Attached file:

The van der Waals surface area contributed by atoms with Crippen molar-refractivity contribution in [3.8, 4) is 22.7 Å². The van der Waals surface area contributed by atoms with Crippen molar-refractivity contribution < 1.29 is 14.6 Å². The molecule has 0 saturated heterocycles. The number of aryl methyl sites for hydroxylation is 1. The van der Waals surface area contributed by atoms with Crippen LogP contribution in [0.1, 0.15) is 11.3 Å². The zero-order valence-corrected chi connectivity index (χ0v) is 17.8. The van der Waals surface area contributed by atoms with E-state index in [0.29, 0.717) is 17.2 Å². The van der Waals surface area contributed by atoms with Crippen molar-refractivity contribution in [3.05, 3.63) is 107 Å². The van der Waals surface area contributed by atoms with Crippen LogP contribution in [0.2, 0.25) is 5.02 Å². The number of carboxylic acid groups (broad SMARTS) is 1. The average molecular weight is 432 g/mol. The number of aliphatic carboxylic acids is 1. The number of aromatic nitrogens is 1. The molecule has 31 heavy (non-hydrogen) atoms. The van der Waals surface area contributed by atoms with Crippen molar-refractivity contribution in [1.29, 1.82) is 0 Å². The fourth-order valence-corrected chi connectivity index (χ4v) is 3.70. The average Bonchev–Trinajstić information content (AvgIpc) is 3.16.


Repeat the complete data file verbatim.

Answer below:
The van der Waals surface area contributed by atoms with Crippen molar-refractivity contribution in [3.8, 4) is 22.7 Å². The van der Waals surface area contributed by atoms with Crippen molar-refractivity contribution < 1.29 is 14.6 Å². The molecule has 0 saturated heterocycles. The number of aryl methyl sites for hydroxylation is 1. The van der Waals surface area contributed by atoms with Crippen LogP contribution in [0.1, 0.15) is 11.3 Å². The zero-order valence-corrected chi connectivity index (χ0v) is 17.8. The van der Waals surface area contributed by atoms with E-state index in [0.29, 0.717) is 17.2 Å². The van der Waals surface area contributed by atoms with Crippen molar-refractivity contribution in [3.05, 3.63) is 107 Å². The van der Waals surface area contributed by atoms with Crippen LogP contribution in [0.2, 0.25) is 5.02 Å². The number of carboxylic acid groups (broad SMARTS) is 1. The average molecular weight is 432 g/mol. The number of aliphatic carboxylic acids is 1. The number of aromatic nitrogens is 1. The molecule has 31 heavy (non-hydrogen) atoms. The van der Waals surface area contributed by atoms with Crippen molar-refractivity contribution in [1.29, 1.82) is 0 Å². The fourth-order valence-corrected chi connectivity index (χ4v) is 3.70. The average Bonchev–Trinajstić information content (AvgIpc) is 3.16.